Civil Engineering

 

Date of this Version

Summer 8-2013

Citation

Kekilova, A. A. (2013). “Business motivations for implementing sustainability focused projects: P3 Program – lessons learned.” M.S. thesis, University of Nebraska-Lincoln, Lincoln, NE.

Comments

A THESIS Presented to the Faculty of The Graduate College at the University of Nebraska In Partial Fulfillment of Requirements For the Degree of Master of Science, Major: Environmental Engineering, Under the Supervision of Professor Bruce I. Dvorak. Lincoln, Nebraska: August, 2013

Copyright (c) 2013 Ayna Kekilova

Abstract

The Partners in Pollution Prevention (P3) Program is an outreach assistance program, in which student interns provide clients with a business assessment reports and suggestions for waste minimization and resource conservation.

The goal of this study is to examine the motivations of business managers toward the implementation of P2 suggestions. This can influence education of the students and providers of the pollution prevention technical assistance. Methods used in this study included analysis of the reassessments and survey results. A group of 60 clients representing various sectors and reassessed in 2005-2011 was contacted, 43% returned the survey.

It was found that:

  • A statistically significant relationship between a client’s decision-makers for P2/Sustainability project and financial expectations was observed. When “other” than top and environmental managers were included in the decision making process, 80% of the respondents considered additional factors for P2/sustainability projects.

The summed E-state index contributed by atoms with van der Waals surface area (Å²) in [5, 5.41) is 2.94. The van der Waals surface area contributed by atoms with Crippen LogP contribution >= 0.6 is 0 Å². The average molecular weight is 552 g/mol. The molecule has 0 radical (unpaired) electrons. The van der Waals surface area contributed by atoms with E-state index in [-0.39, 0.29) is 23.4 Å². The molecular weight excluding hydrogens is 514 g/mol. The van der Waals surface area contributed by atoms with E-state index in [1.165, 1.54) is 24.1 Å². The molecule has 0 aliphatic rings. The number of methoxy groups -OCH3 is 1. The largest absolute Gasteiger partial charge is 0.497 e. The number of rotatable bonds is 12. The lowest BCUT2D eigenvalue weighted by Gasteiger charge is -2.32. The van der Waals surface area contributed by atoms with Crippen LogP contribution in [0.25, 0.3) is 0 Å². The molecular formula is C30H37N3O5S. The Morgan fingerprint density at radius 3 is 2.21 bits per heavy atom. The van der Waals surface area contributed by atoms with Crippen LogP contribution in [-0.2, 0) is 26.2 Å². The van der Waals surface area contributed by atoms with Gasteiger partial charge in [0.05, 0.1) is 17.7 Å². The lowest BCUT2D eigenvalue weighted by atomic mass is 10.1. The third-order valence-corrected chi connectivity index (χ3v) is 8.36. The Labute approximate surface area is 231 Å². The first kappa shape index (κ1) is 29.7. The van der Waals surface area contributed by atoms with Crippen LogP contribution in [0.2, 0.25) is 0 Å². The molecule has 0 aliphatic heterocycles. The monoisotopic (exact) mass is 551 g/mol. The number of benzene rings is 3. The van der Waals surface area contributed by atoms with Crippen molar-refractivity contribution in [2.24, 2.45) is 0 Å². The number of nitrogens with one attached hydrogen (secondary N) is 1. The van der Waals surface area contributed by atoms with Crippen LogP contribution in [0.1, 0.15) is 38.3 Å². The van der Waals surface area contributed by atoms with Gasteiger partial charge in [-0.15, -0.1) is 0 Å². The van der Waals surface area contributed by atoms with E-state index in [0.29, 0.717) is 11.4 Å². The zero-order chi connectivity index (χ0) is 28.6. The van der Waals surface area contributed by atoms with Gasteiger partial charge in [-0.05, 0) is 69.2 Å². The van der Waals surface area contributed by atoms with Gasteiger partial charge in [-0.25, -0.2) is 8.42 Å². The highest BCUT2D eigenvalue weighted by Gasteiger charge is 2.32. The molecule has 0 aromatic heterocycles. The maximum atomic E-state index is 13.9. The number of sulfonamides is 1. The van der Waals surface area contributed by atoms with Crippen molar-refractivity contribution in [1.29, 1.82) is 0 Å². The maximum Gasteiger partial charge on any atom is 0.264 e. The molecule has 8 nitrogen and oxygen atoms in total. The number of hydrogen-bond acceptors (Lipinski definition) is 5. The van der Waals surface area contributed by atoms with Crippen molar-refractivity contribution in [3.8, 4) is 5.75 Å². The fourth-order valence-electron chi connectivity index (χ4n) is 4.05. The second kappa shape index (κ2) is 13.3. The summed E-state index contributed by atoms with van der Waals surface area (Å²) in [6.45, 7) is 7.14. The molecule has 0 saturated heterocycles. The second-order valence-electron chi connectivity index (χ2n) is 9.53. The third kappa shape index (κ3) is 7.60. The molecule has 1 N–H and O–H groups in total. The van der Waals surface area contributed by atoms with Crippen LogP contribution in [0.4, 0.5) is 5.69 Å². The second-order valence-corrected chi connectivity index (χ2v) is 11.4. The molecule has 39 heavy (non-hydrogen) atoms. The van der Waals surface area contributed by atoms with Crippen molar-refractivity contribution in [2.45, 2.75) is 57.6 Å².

• Overall clients are focused and engaged in tangible and measurable benefits (e.g., cost saving, waste and toxins reduction, energy efficiency). GHG reductions currently are not highly valued even though they are realized from energy efficiency and waste reduction projects.
  • The financial and risk-based factors are the most important for clients. Respondents from the manufacturing sector were more likely to give both risk-based and financial justifications, whereas the public institutions and “other” businesses were more likely to use social factors to justify P2/sustainability implementation.
  • Preventative maintenance recommendations had the highest implementation rate (61%) and a high reoccurrence of benefits (77%); representing “low-hanging fruit” that often can be identified by student interns at the assessment of business operations. Preventative maintenance suggestions often can be easily implemented with limited cost; has safety, regulatory compliance and cost benefits.

Off-site recycling suggestions had a relatively low reoccurrence rate (45%). This may be because most of the large quantity and common waste streams are already being recycled, thus recommendations are for smaller volume and harder to recycle materials. Only public institutions implemented off-site recycling longer than one year.

Adviser: Bruce I. Dvorak

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